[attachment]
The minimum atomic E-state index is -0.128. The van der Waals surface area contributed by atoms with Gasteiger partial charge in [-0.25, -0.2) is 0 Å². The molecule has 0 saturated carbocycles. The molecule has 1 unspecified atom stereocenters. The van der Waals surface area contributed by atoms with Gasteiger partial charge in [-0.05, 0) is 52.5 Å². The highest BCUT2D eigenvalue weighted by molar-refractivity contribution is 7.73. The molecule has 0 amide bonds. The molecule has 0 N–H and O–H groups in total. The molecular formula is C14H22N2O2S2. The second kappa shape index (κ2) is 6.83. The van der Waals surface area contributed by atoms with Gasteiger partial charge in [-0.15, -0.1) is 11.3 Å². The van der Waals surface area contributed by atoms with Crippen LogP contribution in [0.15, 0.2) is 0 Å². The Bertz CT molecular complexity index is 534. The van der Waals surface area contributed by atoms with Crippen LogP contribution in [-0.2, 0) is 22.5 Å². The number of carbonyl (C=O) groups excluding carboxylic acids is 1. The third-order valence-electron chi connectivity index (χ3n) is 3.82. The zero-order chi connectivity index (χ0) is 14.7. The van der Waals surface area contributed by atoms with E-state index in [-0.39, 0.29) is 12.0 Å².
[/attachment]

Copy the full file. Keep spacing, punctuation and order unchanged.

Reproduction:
The minimum atomic E-state index is -0.128. The van der Waals surface area contributed by atoms with Gasteiger partial charge in [-0.25, -0.2) is 0 Å². The molecule has 0 saturated carbocycles. The molecule has 1 unspecified atom stereocenters. The van der Waals surface area contributed by atoms with Gasteiger partial charge in [-0.05, 0) is 52.5 Å². The highest BCUT2D eigenvalue weighted by molar-refractivity contribution is 7.73. The molecule has 0 amide bonds. The molecule has 0 N–H and O–H groups in total. The molecular formula is C14H22N2O2S2. The second kappa shape index (κ2) is 6.83. The van der Waals surface area contributed by atoms with Gasteiger partial charge in [-0.15, -0.1) is 11.3 Å². The van der Waals surface area contributed by atoms with Crippen LogP contribution in [0.15, 0.2) is 0 Å². The Bertz CT molecular complexity index is 534. The van der Waals surface area contributed by atoms with Crippen LogP contribution in [-0.2, 0) is 22.5 Å². The number of carbonyl (C=O) groups excluding carboxylic acids is 1. The third-order valence-electron chi connectivity index (χ3n) is 3.82. The zero-order chi connectivity index (χ0) is 14.7. The van der Waals surface area contributed by atoms with E-state index in [-0.39, 0.29) is 12.0 Å².